With a corral of 3,135 horses and a 65-foot LOA, the world’s largest production center console has been attracting a lot of attention.
Hinckley’s first outboard-powered boat redefines what it means to be a Hinckley; HCB’s 65-footer is a monster.
Imeet the HCB 65 Estrella in Montauk, New York, where I find a short window to slip the beast from its chains for a test. The captain for the world’s largest production center console is a younglooking man named Matt Huyge who deftly uses the boat’s ZF joystick to slide us out of a tight, shallow (maybe 4-feet deep) slip. I mistake him for a full-time company captain; I’m surprised to learn he is much more than that. Officially, he’s the director of technical sales. His role on the 65 is, in his words, “a little bit of everything and designing the hull bottom.”
“They let the naval architect run the boat up the coast?” I ask.
“This is our testing,” he explains. “I actually deliver all of our 53s to their owners, which is unusual. It’s well worth it because we spend between three and seven days with each owner. Some need that time more than others, but it’s a yacht; it has as many systems as some boats twice the size and we go through all of them with our customers.”
Just a few of the systems aboard include a watermaker, generator, Seakeeper, numerous refrigerators, livewells and air conditioning at the helm. And then there’s the interior. With a record-setting 8-plus feet of headroom you forget you’re below the console and sunpad. The settee could easily seat a family of five; there’s a small galley for meal prep in a pinch and a double berth in a separate master stateroom forward. The head is sizeable, but the shower is really impressive. A rainforest shower head looks like it belongs in a luxury hotel suite.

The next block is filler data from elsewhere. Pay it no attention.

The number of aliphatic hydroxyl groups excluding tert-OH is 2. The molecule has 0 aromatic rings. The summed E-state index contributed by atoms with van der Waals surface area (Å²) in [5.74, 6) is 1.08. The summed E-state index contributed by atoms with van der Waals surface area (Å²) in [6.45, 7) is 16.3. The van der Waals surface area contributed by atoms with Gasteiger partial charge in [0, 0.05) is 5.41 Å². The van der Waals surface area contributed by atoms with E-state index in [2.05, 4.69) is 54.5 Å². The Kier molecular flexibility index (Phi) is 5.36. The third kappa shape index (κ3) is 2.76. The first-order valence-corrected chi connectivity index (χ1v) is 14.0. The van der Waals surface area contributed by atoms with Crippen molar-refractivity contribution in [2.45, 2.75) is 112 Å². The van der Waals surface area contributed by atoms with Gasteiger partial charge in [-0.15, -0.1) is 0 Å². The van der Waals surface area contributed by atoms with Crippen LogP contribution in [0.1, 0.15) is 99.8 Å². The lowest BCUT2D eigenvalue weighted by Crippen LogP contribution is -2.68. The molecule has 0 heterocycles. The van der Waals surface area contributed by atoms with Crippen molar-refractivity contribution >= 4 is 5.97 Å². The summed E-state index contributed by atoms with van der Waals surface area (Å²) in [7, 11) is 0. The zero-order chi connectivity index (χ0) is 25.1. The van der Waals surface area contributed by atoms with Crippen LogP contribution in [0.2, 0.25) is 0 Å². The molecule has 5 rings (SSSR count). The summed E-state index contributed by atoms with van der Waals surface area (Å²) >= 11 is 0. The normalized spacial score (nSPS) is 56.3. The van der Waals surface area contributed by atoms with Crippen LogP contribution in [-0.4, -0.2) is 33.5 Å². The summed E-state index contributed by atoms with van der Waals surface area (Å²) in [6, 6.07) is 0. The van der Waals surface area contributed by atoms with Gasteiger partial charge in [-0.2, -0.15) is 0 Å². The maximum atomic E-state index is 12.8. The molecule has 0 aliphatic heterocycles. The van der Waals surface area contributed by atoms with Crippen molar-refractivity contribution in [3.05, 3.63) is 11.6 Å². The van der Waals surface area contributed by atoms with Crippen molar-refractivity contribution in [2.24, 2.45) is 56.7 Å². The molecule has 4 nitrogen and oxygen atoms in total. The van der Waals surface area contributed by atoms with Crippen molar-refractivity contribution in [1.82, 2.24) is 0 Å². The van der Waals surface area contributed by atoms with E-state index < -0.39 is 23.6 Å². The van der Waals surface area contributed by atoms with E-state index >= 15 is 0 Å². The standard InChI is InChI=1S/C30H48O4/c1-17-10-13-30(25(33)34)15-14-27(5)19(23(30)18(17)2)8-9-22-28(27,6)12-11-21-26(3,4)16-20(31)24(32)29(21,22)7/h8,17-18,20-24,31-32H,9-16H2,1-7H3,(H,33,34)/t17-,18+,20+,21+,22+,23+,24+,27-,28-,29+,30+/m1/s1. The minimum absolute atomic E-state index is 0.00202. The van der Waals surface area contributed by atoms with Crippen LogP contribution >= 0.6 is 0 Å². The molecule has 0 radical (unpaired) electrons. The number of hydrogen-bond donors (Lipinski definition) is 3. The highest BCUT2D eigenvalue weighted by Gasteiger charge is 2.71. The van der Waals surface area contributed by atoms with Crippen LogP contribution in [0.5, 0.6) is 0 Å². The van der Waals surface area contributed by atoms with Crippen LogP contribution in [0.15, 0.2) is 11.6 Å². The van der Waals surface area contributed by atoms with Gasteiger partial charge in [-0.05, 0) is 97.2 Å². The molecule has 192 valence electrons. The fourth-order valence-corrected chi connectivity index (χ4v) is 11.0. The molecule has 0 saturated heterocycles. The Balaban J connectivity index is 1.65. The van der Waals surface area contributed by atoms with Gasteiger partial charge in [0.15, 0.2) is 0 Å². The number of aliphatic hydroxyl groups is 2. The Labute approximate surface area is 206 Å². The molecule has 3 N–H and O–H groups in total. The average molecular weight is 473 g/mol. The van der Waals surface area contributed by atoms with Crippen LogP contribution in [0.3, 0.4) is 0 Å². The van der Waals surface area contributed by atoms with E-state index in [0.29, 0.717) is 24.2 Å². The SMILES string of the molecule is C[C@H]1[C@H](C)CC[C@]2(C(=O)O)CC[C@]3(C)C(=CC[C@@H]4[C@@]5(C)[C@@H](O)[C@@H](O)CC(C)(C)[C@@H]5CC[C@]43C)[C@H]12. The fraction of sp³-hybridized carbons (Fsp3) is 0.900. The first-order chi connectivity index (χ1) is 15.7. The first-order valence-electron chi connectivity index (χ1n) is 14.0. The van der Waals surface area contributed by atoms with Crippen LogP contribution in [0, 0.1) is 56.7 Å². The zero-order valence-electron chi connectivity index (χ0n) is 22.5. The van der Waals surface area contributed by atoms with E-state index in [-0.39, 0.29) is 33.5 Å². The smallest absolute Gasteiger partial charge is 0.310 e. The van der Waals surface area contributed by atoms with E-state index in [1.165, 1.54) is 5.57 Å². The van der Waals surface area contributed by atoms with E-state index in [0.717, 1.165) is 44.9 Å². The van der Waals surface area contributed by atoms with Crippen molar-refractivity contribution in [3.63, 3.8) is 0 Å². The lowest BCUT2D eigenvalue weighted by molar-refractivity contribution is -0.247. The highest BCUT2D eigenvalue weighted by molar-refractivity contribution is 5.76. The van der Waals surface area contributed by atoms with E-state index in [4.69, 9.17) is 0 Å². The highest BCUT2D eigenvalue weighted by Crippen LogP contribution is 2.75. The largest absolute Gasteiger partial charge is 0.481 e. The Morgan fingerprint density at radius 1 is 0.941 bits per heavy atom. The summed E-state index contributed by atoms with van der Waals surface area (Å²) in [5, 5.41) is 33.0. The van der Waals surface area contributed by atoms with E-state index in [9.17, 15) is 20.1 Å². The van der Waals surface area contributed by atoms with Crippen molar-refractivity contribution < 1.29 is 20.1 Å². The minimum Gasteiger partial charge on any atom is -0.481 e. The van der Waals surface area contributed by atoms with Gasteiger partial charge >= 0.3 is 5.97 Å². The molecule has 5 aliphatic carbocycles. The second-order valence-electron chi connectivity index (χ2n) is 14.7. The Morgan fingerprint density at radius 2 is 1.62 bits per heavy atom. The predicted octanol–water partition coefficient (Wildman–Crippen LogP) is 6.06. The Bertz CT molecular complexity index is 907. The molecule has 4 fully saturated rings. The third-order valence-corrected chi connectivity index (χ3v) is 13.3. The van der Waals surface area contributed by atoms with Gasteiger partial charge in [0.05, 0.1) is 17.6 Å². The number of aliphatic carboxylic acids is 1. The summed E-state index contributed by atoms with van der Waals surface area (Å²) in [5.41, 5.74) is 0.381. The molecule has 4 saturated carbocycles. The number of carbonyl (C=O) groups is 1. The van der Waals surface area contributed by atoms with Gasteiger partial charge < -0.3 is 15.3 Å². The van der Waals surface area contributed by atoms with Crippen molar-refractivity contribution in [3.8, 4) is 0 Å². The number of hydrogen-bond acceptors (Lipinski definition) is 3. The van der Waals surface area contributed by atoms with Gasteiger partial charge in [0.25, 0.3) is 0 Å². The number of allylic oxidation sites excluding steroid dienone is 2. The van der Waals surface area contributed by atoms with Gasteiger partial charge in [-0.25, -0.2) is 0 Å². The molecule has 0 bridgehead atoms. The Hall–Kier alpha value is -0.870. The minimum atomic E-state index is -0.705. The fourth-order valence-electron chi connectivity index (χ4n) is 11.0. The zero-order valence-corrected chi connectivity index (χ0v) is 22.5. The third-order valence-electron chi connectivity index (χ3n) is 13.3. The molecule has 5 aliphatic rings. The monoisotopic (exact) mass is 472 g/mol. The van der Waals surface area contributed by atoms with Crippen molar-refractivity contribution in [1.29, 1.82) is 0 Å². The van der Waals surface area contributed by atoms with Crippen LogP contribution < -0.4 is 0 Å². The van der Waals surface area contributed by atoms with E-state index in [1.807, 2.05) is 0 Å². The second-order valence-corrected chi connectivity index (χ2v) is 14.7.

I notice a pair of small hinges on the wall of the salon. Huyge gives a tug and reveals a nice-sized Pullman berth. All told, the interior can sleep five.
I was careful to review the sightlines around the boat at different rpm and turns. I was concerned that because of the LOA it might be hard to see the water in front of the boat. But at the raised helm, I can see around and in front of the boat easily.
The ride was smooth, quiet (I measured 72 decibels at the helm and that was mostly wind noise) and sporty. Sporty, yet confidence-inspiring. In tight turns I never felt the boat slip, and running the boat through its wake revealed pillow-soft landings.
Powered by quint 627-hp Seven Marine outboards, the goal of the boat is to hit 52 knots. We were a couple knots shy of that during our test but with some prop tweaking from the team at Volvo Penta, which recently acquired Seven Marine, I have no doubt they’ll hit that number.
A smooth ride like that doesn’t happen by accident.
“We took this boat to Stevens Institute with a 6-foot scale model and ran it though a tow tank for seakeeping and bare-hull resistance testing,” says Huyge.
This extensive testing gave him the confidence to run the boat up along the coast from the Keys. “I took on 14-footers at one point at 42 miles per hour in the Out Islands. She handled it great.”
With world-record size and power, a thoroughly tested hull and motoryacht level finish, this boat is going to make some serious waves at the Ft. Lauderdale show where she’ll debut to the masses.